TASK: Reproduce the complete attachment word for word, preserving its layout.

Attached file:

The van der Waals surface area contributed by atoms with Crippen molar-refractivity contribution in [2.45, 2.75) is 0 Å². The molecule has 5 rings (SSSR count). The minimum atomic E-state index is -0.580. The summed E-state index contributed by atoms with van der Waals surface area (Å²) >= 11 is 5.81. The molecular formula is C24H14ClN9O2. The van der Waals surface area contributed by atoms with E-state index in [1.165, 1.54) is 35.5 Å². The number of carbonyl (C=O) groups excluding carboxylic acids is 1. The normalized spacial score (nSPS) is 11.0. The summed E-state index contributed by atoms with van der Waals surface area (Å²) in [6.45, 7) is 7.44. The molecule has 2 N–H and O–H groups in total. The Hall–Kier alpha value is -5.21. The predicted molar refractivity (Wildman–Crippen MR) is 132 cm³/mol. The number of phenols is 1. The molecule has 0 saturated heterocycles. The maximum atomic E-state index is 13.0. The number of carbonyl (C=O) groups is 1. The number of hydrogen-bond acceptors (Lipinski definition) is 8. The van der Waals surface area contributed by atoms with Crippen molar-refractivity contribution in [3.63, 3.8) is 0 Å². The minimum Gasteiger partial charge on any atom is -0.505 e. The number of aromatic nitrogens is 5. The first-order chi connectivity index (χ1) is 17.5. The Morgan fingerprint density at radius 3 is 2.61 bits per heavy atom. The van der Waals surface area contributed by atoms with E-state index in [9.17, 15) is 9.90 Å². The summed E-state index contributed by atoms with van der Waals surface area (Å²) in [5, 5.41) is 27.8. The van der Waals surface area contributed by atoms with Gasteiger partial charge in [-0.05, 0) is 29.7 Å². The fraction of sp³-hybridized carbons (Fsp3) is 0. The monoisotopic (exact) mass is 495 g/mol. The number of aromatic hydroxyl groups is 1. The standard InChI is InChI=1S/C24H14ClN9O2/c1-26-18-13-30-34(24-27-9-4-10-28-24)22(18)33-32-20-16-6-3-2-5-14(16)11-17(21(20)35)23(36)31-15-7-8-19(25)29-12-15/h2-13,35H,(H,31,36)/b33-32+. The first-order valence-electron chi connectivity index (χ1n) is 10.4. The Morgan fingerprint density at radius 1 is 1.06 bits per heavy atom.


The van der Waals surface area contributed by atoms with Crippen molar-refractivity contribution in [2.45, 2.75) is 0 Å². The molecule has 5 rings (SSSR count). The minimum atomic E-state index is -0.580. The summed E-state index contributed by atoms with van der Waals surface area (Å²) >= 11 is 5.81. The molecular formula is C24H14ClN9O2. The van der Waals surface area contributed by atoms with E-state index in [1.165, 1.54) is 35.5 Å². The number of carbonyl (C=O) groups excluding carboxylic acids is 1. The normalized spacial score (nSPS) is 11.0. The summed E-state index contributed by atoms with van der Waals surface area (Å²) in [6.45, 7) is 7.44. The molecule has 2 N–H and O–H groups in total. The Hall–Kier alpha value is -5.21. The predicted molar refractivity (Wildman–Crippen MR) is 132 cm³/mol. The number of phenols is 1. The molecule has 0 saturated heterocycles. The maximum atomic E-state index is 13.0. The number of carbonyl (C=O) groups is 1. The number of hydrogen-bond acceptors (Lipinski definition) is 8. The van der Waals surface area contributed by atoms with Crippen molar-refractivity contribution in [3.63, 3.8) is 0 Å². The minimum Gasteiger partial charge on any atom is -0.505 e. The number of aromatic nitrogens is 5. The first-order chi connectivity index (χ1) is 17.5. The Morgan fingerprint density at radius 3 is 2.61 bits per heavy atom. The van der Waals surface area contributed by atoms with E-state index in [9.17, 15) is 9.90 Å². The summed E-state index contributed by atoms with van der Waals surface area (Å²) in [5, 5.41) is 27.8. The van der Waals surface area contributed by atoms with Gasteiger partial charge in [-0.05, 0) is 29.7 Å². The fraction of sp³-hybridized carbons (Fsp3) is 0. The monoisotopic (exact) mass is 495 g/mol. The number of aromatic hydroxyl groups is 1. The standard InChI is InChI=1S/C24H14ClN9O2/c1-26-18-13-30-34(24-27-9-4-10-28-24)22(18)33-32-20-16-6-3-2-5-14(16)11-17(21(20)35)23(36)31-15-7-8-19(25)29-12-15/h2-13,35H,(H,31,36)/b33-32+. The first-order valence-electron chi connectivity index (χ1n) is 10.4. The Morgan fingerprint density at radius 1 is 1.06 bits per heavy atom.